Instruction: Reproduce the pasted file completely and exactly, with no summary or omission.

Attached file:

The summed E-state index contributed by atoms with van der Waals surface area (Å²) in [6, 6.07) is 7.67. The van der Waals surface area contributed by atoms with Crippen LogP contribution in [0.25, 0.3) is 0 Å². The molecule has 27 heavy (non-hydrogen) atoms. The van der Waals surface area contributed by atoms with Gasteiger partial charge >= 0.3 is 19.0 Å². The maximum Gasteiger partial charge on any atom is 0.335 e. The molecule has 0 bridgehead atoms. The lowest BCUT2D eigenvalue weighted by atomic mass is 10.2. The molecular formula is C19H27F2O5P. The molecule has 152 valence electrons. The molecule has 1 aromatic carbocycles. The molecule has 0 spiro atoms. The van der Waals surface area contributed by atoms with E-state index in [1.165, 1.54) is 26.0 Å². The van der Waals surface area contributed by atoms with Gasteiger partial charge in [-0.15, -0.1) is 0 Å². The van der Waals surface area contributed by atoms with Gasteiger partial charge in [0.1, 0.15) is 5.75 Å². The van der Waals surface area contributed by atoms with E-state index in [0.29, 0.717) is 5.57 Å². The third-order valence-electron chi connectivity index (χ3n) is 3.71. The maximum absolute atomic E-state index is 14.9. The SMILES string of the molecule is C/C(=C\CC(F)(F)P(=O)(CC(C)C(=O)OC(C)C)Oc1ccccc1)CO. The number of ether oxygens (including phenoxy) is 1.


The summed E-state index contributed by atoms with van der Waals surface area (Å²) in [6, 6.07) is 7.67. The van der Waals surface area contributed by atoms with Crippen LogP contribution in [0.25, 0.3) is 0 Å². The molecule has 27 heavy (non-hydrogen) atoms. The van der Waals surface area contributed by atoms with Gasteiger partial charge >= 0.3 is 19.0 Å². The maximum Gasteiger partial charge on any atom is 0.335 e. The molecule has 0 bridgehead atoms. The lowest BCUT2D eigenvalue weighted by atomic mass is 10.2. The molecular formula is C19H27F2O5P. The molecule has 152 valence electrons. The molecule has 1 aromatic carbocycles. The molecule has 0 spiro atoms. The van der Waals surface area contributed by atoms with E-state index in [1.165, 1.54) is 26.0 Å². The van der Waals surface area contributed by atoms with Gasteiger partial charge in [-0.15, -0.1) is 0 Å². The van der Waals surface area contributed by atoms with Gasteiger partial charge in [0.1, 0.15) is 5.75 Å². The van der Waals surface area contributed by atoms with E-state index in [0.29, 0.717) is 5.57 Å². The third-order valence-electron chi connectivity index (χ3n) is 3.71. The maximum absolute atomic E-state index is 14.9. The SMILES string of the molecule is C/C(=C\CC(F)(F)P(=O)(CC(C)C(=O)OC(C)C)Oc1ccccc1)CO. The number of ether oxygens (including phenoxy) is 1.